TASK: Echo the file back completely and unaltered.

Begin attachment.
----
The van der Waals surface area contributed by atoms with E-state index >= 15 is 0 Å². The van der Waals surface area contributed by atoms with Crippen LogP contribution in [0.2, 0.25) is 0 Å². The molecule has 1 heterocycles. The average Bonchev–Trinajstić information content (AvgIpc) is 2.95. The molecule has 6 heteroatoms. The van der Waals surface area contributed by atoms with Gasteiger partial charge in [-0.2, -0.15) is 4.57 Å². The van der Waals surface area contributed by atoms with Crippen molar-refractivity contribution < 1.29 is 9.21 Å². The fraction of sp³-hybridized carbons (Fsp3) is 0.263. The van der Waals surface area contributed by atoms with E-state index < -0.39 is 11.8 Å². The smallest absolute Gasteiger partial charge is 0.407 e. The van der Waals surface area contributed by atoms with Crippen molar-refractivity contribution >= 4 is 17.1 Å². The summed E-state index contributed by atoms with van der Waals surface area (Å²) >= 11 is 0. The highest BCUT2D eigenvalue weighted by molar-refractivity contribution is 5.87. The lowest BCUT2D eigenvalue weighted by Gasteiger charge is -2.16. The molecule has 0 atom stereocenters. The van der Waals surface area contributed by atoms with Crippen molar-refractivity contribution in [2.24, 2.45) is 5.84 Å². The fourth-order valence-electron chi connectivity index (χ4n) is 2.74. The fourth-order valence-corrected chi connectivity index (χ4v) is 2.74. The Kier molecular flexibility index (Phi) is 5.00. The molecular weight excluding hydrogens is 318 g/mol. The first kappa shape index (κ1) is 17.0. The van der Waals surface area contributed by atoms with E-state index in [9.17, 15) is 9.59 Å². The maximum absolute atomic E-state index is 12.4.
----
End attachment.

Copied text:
The van der Waals surface area contributed by atoms with E-state index >= 15 is 0 Å². The van der Waals surface area contributed by atoms with Crippen LogP contribution in [0.2, 0.25) is 0 Å². The molecule has 1 heterocycles. The average Bonchev–Trinajstić information content (AvgIpc) is 2.95. The molecule has 6 heteroatoms. The van der Waals surface area contributed by atoms with Gasteiger partial charge in [-0.2, -0.15) is 4.57 Å². The van der Waals surface area contributed by atoms with Crippen molar-refractivity contribution < 1.29 is 9.21 Å². The fraction of sp³-hybridized carbons (Fsp3) is 0.263. The van der Waals surface area contributed by atoms with E-state index < -0.39 is 11.8 Å². The smallest absolute Gasteiger partial charge is 0.407 e. The van der Waals surface area contributed by atoms with Crippen molar-refractivity contribution >= 4 is 17.1 Å². The summed E-state index contributed by atoms with van der Waals surface area (Å²) >= 11 is 0. The highest BCUT2D eigenvalue weighted by molar-refractivity contribution is 5.87. The lowest BCUT2D eigenvalue weighted by Gasteiger charge is -2.16. The molecule has 0 atom stereocenters. The van der Waals surface area contributed by atoms with Crippen molar-refractivity contribution in [2.24, 2.45) is 5.84 Å². The fourth-order valence-electron chi connectivity index (χ4n) is 2.74. The fourth-order valence-corrected chi connectivity index (χ4v) is 2.74. The Kier molecular flexibility index (Phi) is 5.00. The molecular weight excluding hydrogens is 318 g/mol. The first kappa shape index (κ1) is 17.0. The van der Waals surface area contributed by atoms with E-state index in [9.17, 15) is 9.59 Å². The maximum absolute atomic E-state index is 12.4.